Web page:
Kodak Tele-Instamatic 608 and Lomography Orca 110 Film

As a child of the 80’s I missed the 110 boom by several years, but I’m very glad it’s back. Not for any nostalgic reasons-- I just love tiny cameras. The pocketability, the absurdity of holding something so small up to your face in this age of glowing screens at arm’s length, and, of course, the results. You can imagine my excitement when the good folks at #BelieveInFilm held a giveaway for a Kodak Tele-Instamatic 608 110 camera and some first production run Lomo Orca black & white film. A couple of Tweets, a Facebook share, and a Tumblr post later I won!

The 608 is a basic point and shoot affair with a couple of extra features. Most salient is the telephoto option: with the flick of top-mounted switch a secondary lens slides into place giving you some zoom. The manual states that the tele switch brings you up to 43mm from the normal 25mm (in 110 format, in “full-frame” 35mm film equivalent I’m guessing the jump is around 45mm to 90mm or so). The viewfinder gets masked down to the correct focal length when using this feature. There does seem to be a drop in quality when using the tele function because you’re essentially holding a tiny telescope up to the lens, and I’m guessing the optics of that secondary lens aren’t stellar. Still, I appreciated the option.

lomography orca 110 film photography

Using the telephoto setting

The aperture is set at f/11 with two shutter speeds: 1/125 default and 1/45 when using an external flash (more on that later). The camera itself is a boxy little rectangle, about 4.5 x 2 x 1 inches and feels like one of those old Nokia phones in the hand. It has a sliding lens cover that also protects the viewfinder, a nice touch.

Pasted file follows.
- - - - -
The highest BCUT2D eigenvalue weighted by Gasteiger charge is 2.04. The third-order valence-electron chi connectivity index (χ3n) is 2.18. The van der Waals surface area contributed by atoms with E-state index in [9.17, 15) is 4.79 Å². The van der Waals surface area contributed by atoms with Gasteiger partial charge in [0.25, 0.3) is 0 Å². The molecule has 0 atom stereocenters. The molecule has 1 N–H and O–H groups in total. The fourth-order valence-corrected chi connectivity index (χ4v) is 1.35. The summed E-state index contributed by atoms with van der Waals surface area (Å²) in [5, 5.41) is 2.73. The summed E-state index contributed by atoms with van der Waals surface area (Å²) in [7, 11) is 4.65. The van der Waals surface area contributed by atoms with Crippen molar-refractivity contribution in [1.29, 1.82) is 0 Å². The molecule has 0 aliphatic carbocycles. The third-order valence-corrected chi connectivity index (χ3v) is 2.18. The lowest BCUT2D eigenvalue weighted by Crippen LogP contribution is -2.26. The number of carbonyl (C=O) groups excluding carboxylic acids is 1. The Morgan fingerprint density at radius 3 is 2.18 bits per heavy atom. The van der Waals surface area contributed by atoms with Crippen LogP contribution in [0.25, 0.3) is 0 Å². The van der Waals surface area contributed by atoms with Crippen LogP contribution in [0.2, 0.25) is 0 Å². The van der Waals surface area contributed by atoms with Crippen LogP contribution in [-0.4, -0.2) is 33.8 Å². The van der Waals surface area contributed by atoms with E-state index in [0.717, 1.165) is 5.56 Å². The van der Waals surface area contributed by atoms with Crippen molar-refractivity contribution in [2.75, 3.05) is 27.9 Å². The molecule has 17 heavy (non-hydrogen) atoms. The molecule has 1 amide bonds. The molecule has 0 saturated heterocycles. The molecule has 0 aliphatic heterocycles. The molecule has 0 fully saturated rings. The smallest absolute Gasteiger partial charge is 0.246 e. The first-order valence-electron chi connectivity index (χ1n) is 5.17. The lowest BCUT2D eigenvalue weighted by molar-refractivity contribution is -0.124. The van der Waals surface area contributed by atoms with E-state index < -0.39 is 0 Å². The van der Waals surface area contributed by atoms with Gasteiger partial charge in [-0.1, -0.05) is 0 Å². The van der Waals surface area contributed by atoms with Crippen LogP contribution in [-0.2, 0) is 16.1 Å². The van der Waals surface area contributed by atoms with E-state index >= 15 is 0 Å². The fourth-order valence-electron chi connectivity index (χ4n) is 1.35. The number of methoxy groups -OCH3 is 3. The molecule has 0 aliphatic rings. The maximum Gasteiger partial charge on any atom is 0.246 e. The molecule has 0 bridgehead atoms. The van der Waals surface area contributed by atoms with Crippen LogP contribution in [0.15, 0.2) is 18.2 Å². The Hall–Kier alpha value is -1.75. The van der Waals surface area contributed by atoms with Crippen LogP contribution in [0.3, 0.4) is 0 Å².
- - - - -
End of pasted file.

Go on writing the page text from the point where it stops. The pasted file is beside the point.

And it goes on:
lomography 110 orca film photography
Normal setting, 1/125 exposure

The 608 can use “flipflash” flash-bars or the Kodak Ektron flash units. The manual mentions that you can use a spent flipflash to get the shutter speed down to 1/45, which comes in handy for less than super-bright conditions. This also got me thinking—if simply popping in the flash slows the shutter speed, can I somehow rig it to slow down without a used flash? I figured something mechanical was involved and I was right. In the flash socket there’s a little plastic peg that gets pushed down by the flash bar when inserted. If you push this peg in (I used a key) you’ll “trick” the camera into the flash mode of 1/45 shutter. I did this for several outside shots in cloud cover (the Orca film is ISO 100, so I was a little worried about underexposure) with good results. It’s a neat trick that adds a little flexibility to the camera.

lomography orca 110 black and white film photography

A 1/45 second exposure using the peg-push method (very cloudy and dim that day)

My first cartridge of 110 was thrilling and all the photos came out well enough for me. The 608 is a fun little shooter with a few extras that allow for some creativity without adding complexity. A hearty thanks to #BelieveInFilm! Keep shooting.

Film was processed by OldSchoolPhotoLab.com.